Symmetric vs Asymmetric cryptography
Symmetric and asymmetric cryptography algorithms have their pros and cons. Encrypting files and messages with asymmetric algorithms might not always be practical. The main reason is performance. Symmetric key cryptography is much faster and handles better the encryption of big files and databases, therefore, is still widely used.
The Padlock Analogy
To explain public-key cryptography, imagine the following scenario: Let’s assume that Alice and Bob want to communicate privately and therefore both buy padlocks. One would need the key which comes with the padlock, to open the padlock. However, anyone could lock the padlock with a simple push. We will refer to the padlock key as the private key and the padlock itself as the public key.
Now, if Bob wants to send a message to Alice, but is worried that somebody might intercept and read it, he will ask Alice to send her padlock (unlocked) over to him. Bob can now put his letter in a small box and lock it with the padlock that Alice sent him. The letter is sent around the world without being intercepted by an unauthorized person. Only Alice, who has the key to her padlock, can open the letter.
Of course, someone could try and break the box with brute force. It is possible, but the difficulty depends on the resilience of the box, and the strength of the lock. The same applies to modern cryptography. Every cryptographic algorithm is vulnerable to brute force attack if someone tries to guess your private key. The crucial question is: how long would it take to guess the number, how much resources would you have to spend?
To make sure that it is really hard to guess the number, a resilient private key has minimum requirements:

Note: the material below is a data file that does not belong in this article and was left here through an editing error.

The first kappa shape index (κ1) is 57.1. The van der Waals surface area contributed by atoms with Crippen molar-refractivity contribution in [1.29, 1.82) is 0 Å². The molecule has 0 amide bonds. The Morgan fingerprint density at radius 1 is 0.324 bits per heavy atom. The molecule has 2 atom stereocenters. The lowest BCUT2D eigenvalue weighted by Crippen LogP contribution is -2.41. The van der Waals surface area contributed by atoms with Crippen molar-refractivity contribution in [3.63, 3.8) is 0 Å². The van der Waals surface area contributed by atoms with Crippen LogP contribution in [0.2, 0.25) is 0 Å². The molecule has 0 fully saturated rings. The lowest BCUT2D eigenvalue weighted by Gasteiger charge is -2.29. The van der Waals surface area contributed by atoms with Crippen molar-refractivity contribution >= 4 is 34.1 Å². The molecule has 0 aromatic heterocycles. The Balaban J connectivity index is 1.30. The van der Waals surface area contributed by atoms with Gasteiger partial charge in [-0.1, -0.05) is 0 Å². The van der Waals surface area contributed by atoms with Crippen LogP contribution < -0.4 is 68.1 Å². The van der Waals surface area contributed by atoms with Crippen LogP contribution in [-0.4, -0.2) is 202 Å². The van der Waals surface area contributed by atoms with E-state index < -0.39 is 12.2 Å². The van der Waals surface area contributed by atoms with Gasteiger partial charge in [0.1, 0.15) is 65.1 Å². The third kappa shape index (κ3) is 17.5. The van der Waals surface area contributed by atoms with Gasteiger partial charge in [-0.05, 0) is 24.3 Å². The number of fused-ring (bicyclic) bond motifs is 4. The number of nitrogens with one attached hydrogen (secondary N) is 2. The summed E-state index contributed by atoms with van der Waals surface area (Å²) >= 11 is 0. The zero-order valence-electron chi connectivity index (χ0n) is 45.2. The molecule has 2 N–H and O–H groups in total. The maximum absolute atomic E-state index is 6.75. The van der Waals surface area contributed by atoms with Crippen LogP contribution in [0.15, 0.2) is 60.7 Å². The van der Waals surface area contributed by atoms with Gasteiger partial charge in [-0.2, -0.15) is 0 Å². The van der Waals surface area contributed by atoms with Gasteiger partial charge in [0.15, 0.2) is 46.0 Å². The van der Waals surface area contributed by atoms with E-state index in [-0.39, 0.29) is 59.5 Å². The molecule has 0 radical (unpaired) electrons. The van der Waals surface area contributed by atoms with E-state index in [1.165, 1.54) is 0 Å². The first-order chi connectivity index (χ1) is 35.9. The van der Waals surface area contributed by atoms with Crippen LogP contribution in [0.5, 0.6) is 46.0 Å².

- It has to be a randomly generated number
- It has to be a very large number
- It has to use a secure algorithm for the generation
Every number could be guessed with enough computing power. The question is how long it would take a computer system to guess a number? If it takes a couple of decades the random number is considered secure. This kind of attack is called brute force attack. With time computers get more powerful and can guess numbers faster.
Definition of Terms
Keeping information secret from third parties. Only authorized entities are allowed to see it.
A way to associate information with an entity.
A record of the time when information got created
Acknowledgment that information is authorized or true?
Verification – to test the correctness of a fact or value
Where information comes from.
Ensuring that information has not been tampered with.
A message that will be converted into a secret. Usually a simple written language or a number.
Brute force attack
When an attacker is trying to break the password by guessing all possible combinations
A secret random number generated by the user. It should be kept secret.
A public key is mathematically derived from the private key. It is made available to everyone.
- Public Key Cryptography: RSA Encryption Algorithm
- Public-key cryptography
- The Decryptionary
- Crypto 101, PDF
Also published on Medium.